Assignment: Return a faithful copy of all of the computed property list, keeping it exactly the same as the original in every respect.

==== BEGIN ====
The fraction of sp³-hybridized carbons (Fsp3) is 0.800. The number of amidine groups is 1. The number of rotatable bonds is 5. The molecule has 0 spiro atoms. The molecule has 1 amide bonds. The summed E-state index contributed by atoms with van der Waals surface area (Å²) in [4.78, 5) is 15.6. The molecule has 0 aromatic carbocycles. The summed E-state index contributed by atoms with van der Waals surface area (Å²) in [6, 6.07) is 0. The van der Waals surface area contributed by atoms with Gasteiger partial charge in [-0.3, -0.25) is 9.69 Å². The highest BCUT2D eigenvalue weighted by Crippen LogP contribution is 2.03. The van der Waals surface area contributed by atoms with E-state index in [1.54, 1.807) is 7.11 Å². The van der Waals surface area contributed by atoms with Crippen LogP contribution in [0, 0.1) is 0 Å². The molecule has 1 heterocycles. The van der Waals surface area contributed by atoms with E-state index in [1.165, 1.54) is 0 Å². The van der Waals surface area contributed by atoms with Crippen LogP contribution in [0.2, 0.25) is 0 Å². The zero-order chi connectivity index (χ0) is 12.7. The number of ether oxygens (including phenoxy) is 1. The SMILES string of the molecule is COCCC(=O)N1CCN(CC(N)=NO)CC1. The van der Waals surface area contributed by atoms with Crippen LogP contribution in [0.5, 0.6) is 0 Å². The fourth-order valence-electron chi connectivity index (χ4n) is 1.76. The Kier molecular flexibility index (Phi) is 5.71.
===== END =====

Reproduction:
The fraction of sp³-hybridized carbons (Fsp3) is 0.800. The number of amidine groups is 1. The number of rotatable bonds is 5. The molecule has 0 spiro atoms. The molecule has 1 amide bonds. The summed E-state index contributed by atoms with van der Waals surface area (Å²) in [4.78, 5) is 15.6. The molecule has 0 aromatic carbocycles. The summed E-state index contributed by atoms with van der Waals surface area (Å²) in [6, 6.07) is 0. The van der Waals surface area contributed by atoms with Gasteiger partial charge in [-0.3, -0.25) is 9.69 Å². The highest BCUT2D eigenvalue weighted by Crippen LogP contribution is 2.03. The van der Waals surface area contributed by atoms with E-state index in [1.54, 1.807) is 7.11 Å². The van der Waals surface area contributed by atoms with Crippen LogP contribution in [0, 0.1) is 0 Å². The molecule has 1 heterocycles. The van der Waals surface area contributed by atoms with E-state index in [1.165, 1.54) is 0 Å². The van der Waals surface area contributed by atoms with Crippen LogP contribution in [0.2, 0.25) is 0 Å². The zero-order chi connectivity index (χ0) is 12.7. The number of ether oxygens (including phenoxy) is 1. The SMILES string of the molecule is COCCC(=O)N1CCN(CC(N)=NO)CC1. The van der Waals surface area contributed by atoms with Crippen LogP contribution in [0.5, 0.6) is 0 Å². The fourth-order valence-electron chi connectivity index (χ4n) is 1.76. The Kier molecular flexibility index (Phi) is 5.71.